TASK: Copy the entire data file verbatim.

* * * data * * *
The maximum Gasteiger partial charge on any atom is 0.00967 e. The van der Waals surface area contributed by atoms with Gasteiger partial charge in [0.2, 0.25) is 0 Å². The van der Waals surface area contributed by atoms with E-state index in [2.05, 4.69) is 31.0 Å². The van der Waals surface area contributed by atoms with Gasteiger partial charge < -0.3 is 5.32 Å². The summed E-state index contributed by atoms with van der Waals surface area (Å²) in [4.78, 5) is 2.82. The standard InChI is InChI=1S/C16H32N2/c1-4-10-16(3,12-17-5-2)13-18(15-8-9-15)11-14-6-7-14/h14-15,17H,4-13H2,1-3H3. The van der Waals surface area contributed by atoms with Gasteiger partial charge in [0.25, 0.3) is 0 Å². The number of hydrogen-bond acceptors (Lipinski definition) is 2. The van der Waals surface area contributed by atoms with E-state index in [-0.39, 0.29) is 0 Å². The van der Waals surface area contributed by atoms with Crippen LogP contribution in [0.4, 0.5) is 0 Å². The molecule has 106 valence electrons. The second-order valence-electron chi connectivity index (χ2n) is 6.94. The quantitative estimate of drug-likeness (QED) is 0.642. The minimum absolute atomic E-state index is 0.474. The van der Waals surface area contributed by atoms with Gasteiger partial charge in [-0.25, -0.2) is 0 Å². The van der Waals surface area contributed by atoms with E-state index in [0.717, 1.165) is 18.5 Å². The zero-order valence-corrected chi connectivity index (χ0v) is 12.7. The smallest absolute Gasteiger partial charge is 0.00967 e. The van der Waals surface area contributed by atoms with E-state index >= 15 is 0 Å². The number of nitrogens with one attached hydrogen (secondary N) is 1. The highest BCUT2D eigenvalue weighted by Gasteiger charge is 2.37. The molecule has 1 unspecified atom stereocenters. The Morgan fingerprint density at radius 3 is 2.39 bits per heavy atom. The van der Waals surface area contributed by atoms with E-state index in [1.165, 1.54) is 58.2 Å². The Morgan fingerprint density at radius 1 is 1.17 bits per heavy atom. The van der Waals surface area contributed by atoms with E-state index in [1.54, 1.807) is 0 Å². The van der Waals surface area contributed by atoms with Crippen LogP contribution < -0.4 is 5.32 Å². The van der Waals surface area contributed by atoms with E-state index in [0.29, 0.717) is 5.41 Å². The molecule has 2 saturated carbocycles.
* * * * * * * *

The maximum Gasteiger partial charge on any atom is 0.00967 e. The van der Waals surface area contributed by atoms with Gasteiger partial charge in [0.2, 0.25) is 0 Å². The van der Waals surface area contributed by atoms with E-state index in [2.05, 4.69) is 31.0 Å². The van der Waals surface area contributed by atoms with Gasteiger partial charge < -0.3 is 5.32 Å². The summed E-state index contributed by atoms with van der Waals surface area (Å²) in [4.78, 5) is 2.82. The standard InChI is InChI=1S/C16H32N2/c1-4-10-16(3,12-17-5-2)13-18(15-8-9-15)11-14-6-7-14/h14-15,17H,4-13H2,1-3H3. The van der Waals surface area contributed by atoms with Gasteiger partial charge in [0.25, 0.3) is 0 Å². The number of hydrogen-bond acceptors (Lipinski definition) is 2. The van der Waals surface area contributed by atoms with E-state index in [-0.39, 0.29) is 0 Å². The van der Waals surface area contributed by atoms with Crippen LogP contribution in [0.4, 0.5) is 0 Å². The molecule has 106 valence electrons. The second-order valence-electron chi connectivity index (χ2n) is 6.94. The quantitative estimate of drug-likeness (QED) is 0.642. The minimum absolute atomic E-state index is 0.474. The van der Waals surface area contributed by atoms with Gasteiger partial charge in [-0.25, -0.2) is 0 Å². The van der Waals surface area contributed by atoms with E-state index in [0.717, 1.165) is 18.5 Å². The zero-order valence-corrected chi connectivity index (χ0v) is 12.7. The smallest absolute Gasteiger partial charge is 0.00967 e. The van der Waals surface area contributed by atoms with E-state index >= 15 is 0 Å². The number of nitrogens with one attached hydrogen (secondary N) is 1. The highest BCUT2D eigenvalue weighted by Gasteiger charge is 2.37. The molecule has 1 unspecified atom stereocenters. The Morgan fingerprint density at radius 3 is 2.39 bits per heavy atom. The van der Waals surface area contributed by atoms with E-state index in [1.165, 1.54) is 58.2 Å². The Morgan fingerprint density at radius 1 is 1.17 bits per heavy atom. The van der Waals surface area contributed by atoms with E-state index in [1.54, 1.807) is 0 Å². The van der Waals surface area contributed by atoms with Crippen LogP contribution < -0.4 is 5.32 Å². The van der Waals surface area contributed by atoms with E-state index in [0.29, 0.717) is 5.41 Å². The molecule has 2 saturated carbocycles.